The differences between private and public ACO contracts
When developing an accountable care arrangement, it is necessary to consider the details of partnering with either public or private payers. The Journal of the American Medical Association reported that contracts with a private payer tend to have more financial risk involved, which means providers will not be fully reimbursed when costs rise beyond the contracted amount.
However, when looking at the public sector, Medicare ACOs tend to be protected from this type of financial risk. Also, private payers tend to ensure there is a specific population of patients an ACO is responsible for. However, “Medicare ACOs are assigned beneficiaries retrospectively.”
Steps to support ACO participating providers
Health payers and state agencies will need to work with accountable care providers to understand their needs including any additional resources they may require. This could include mental health and behavioral health services, care coordination assistance, social service integration, or ways to improve health outcomes among low-income, Medicaid-based patient volumes.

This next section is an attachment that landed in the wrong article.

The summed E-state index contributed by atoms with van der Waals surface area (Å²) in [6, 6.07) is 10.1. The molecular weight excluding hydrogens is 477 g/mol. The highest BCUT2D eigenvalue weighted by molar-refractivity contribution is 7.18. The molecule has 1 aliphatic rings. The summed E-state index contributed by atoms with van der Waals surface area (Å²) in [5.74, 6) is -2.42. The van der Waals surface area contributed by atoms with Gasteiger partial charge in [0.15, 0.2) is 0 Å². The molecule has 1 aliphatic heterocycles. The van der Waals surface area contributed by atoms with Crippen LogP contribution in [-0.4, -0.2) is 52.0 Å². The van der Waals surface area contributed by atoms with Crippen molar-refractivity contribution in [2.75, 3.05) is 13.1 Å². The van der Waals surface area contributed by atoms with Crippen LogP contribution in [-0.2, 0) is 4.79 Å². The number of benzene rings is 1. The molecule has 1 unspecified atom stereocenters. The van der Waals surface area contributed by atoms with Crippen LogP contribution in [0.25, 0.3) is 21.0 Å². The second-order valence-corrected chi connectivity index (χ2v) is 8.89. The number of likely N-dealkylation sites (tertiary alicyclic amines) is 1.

Soliciting feedback and information from ACO providers will be key. This could lead states to build up the programs necessary to support more effective care coordination among multiple providers and hospitals.
“States can build more responsive programs by incorporating stakeholder feedback into the design of technical assistance,” The Center for Health Care Strategies stated in their brief. “Oregon held a pre-proposal conference before releasing an RFP to find a neutral convener that could lead practice technical assistance activities through its Patient-Centered Primary Care Institute. Oregon found that the public was very engaged during this process, identifying important considerations, and contributing to a stronger pool of applications.”
“Being transparent and open to public feedback has helped Oregon gain considerable buy-in from various parts of its health sector across many of its broad, statewide reform initiatives.”